Delhi lost its hold over Bengal in 1338, thus paving the way for the assumption of independence by Ilyas Khan. In 1342, a local warlord, Shamsuddin Ilyas Shah proclaimed himself as monarch of the Kingdom of Lakhnauti. He would go on to consolidate his rule by conquering the other independent kingdoms of Bengal before proclaiming himself as Sultan of Bengal.
The most enduring legacy of the Bengal Sultanate is its architectural heritage. A distinct Bengali-Islamic architecture developed during its reign, which combined indigenous traditions with influences from Persia and Byzantium. It featured multiple and single domed mosques with complex terracotta and stone ornamentation.
The most grand testament to their imperial ambitions is reflected in the ruins of the Adina Mosque, the largest mosque ever built in the Indian subcontinent. The mosque has a plan similar to the Great Mosque of Damascus and elements of the pre-Islamic Sassanid Taq Kasra monument. The Mosque City of Bagerhat is a UNESCO World Heritage Site. Sultanate-mosques are scattered throughout Bangladesh and West Bengal.
And with the three cups of wine, this dispute is going on.
With Persian as an official language, Bengal witnessed an influx of Persian scholars, lawyers, teachers and clerics. It was the preferred language of the aristocracy and the Sufis. Thousands of Persian books and manuscripts were published in Bengal. The earliest Persian work compiled in Bengal was a translation of Amrtakunda from Sanskrit by Qadi Ruknu'd-Din Abu Hamid Muhammad bin Muhammad al-'Amidi of Samarqand, a famous Hanafi jurist and Sufi. During the reign of Ghiyasuddin Azam Shah, the city of Sonargaon became an important centre of Persian literature, with many publications of prose and poetry. The period is described as the "golden age of Persian literature in Bengal". Its stature is illustrated by the Sultan's own correspondence with the Persian poet Hafez. When the Sultan invited Hafez to complete an incomplete ghazal by the ruler, the renowned poet responded acknowledging the grandeur of the king's court and the literary quality of Bengali-Persian poetry.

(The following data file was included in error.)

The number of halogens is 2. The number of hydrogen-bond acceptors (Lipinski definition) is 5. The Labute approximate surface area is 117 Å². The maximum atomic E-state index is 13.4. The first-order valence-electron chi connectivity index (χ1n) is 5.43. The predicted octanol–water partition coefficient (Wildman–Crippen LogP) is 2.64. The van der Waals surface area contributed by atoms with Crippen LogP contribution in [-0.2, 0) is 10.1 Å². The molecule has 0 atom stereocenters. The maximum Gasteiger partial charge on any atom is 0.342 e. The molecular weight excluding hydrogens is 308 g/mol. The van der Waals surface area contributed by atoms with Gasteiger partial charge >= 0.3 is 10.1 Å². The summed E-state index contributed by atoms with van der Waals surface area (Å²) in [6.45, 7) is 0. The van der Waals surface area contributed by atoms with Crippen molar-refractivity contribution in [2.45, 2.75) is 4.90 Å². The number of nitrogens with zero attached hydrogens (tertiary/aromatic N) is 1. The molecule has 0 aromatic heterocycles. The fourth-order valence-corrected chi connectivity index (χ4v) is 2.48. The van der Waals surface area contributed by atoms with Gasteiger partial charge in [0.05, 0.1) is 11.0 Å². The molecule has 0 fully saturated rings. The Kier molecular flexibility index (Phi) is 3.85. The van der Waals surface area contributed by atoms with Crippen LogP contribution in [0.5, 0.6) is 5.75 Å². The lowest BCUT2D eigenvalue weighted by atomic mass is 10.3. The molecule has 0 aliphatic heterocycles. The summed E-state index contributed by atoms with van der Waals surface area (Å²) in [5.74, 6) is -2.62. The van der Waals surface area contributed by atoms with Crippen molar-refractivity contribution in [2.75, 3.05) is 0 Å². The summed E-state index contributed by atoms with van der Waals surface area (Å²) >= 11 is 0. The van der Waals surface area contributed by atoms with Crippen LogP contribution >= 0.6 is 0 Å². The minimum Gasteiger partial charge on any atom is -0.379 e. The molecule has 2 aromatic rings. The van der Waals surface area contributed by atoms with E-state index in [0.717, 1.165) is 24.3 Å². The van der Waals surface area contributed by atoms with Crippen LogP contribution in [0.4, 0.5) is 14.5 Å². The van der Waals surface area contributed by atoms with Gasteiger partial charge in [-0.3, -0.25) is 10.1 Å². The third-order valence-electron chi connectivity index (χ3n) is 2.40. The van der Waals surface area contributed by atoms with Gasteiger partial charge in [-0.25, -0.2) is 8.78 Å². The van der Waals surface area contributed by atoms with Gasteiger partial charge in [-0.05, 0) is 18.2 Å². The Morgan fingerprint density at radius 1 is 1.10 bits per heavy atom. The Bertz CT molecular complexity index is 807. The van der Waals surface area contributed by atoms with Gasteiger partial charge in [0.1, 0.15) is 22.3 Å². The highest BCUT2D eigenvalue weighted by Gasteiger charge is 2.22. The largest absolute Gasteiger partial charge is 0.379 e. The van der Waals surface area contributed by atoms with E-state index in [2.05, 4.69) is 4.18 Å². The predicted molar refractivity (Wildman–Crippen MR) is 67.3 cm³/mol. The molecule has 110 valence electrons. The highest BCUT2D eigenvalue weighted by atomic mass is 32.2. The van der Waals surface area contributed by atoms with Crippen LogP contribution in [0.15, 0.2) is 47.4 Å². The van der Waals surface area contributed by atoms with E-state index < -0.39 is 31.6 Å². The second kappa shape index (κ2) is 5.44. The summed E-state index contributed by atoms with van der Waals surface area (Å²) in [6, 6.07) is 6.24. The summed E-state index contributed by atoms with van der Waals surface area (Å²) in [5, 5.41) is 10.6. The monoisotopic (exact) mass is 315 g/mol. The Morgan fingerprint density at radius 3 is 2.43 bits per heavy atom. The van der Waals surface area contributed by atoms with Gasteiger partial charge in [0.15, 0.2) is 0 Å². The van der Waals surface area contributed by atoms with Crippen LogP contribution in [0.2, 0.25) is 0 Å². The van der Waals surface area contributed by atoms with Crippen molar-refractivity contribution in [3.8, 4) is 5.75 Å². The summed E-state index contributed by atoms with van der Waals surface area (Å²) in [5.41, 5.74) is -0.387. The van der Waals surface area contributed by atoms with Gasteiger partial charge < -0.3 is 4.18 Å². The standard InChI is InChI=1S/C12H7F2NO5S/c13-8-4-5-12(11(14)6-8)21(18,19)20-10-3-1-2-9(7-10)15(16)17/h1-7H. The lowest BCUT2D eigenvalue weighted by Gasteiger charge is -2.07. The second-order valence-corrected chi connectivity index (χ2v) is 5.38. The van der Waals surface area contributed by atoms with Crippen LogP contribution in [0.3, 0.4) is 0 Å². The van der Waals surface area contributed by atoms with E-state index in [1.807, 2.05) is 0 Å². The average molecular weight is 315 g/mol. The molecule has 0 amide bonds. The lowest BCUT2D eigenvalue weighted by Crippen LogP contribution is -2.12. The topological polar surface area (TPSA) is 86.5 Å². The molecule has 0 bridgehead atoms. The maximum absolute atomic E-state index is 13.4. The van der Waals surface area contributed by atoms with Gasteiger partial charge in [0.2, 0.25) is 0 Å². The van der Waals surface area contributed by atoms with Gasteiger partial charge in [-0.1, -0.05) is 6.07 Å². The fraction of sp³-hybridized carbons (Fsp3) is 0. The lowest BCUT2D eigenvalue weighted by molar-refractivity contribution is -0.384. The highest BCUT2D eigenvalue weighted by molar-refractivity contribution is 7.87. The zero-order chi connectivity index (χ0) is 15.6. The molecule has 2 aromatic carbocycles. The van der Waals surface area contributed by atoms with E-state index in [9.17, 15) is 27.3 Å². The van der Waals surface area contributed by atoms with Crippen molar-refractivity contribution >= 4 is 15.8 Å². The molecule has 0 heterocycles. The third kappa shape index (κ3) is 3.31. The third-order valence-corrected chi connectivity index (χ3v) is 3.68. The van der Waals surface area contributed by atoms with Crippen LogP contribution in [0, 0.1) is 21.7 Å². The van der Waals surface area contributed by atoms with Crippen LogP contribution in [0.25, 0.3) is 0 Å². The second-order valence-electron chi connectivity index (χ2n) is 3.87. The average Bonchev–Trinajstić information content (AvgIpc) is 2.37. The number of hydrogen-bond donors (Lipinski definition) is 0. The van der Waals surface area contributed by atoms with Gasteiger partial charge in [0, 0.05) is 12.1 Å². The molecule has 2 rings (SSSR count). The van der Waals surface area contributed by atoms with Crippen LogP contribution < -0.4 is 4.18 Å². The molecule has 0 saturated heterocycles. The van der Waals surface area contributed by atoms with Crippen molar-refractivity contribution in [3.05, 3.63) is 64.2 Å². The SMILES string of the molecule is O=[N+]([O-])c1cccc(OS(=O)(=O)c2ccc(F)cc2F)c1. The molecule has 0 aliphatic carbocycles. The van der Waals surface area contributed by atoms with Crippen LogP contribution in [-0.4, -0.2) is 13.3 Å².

In the 15th century, the Sufi poet Nur Qutb Alam pioneered Bengali Muslim poetry by establishing the Rikhta tradition, which saw poems written half in Persian and half in colloquial Bengali. The invocation tradition saw Islamic figures replacing the invocation of Hindu gods and goddesses in Bengali texts. The literary romantic tradition saw poems by Shah Muhammad Sagir on Yusuf and Zulaikha, as well as works of Bahram Khan and Sabirid Khan. The Dobhashi culture featured the use of Arabic and Persian words in Bengali texts to illustrate Muslim conquests. Epic poetry included Nabibangsha by Syed Sultan, Janganama by Abdul Hakim and Rasul Bijay by Shah Barid. Sufi literature flourished with a dominant theme of cosmology. Bengali Muslim writers produced translations of numerous Arabic and Persian works, including the Thousand and One Nights and the Shahnameh.
The Grammar of Sultanate Mosque in Bengal Architecture, Nujaba Binte Kabir (2012)
Yegar, Moshe (2002). Between Integration and Secession: The Muslim Communities of the Southern Philippines, Southern Thailand, and Western Burma/Myanmar. Lanham, MD: Lexington Books. p. 23–24. ISBN978-0-7391-0356-2.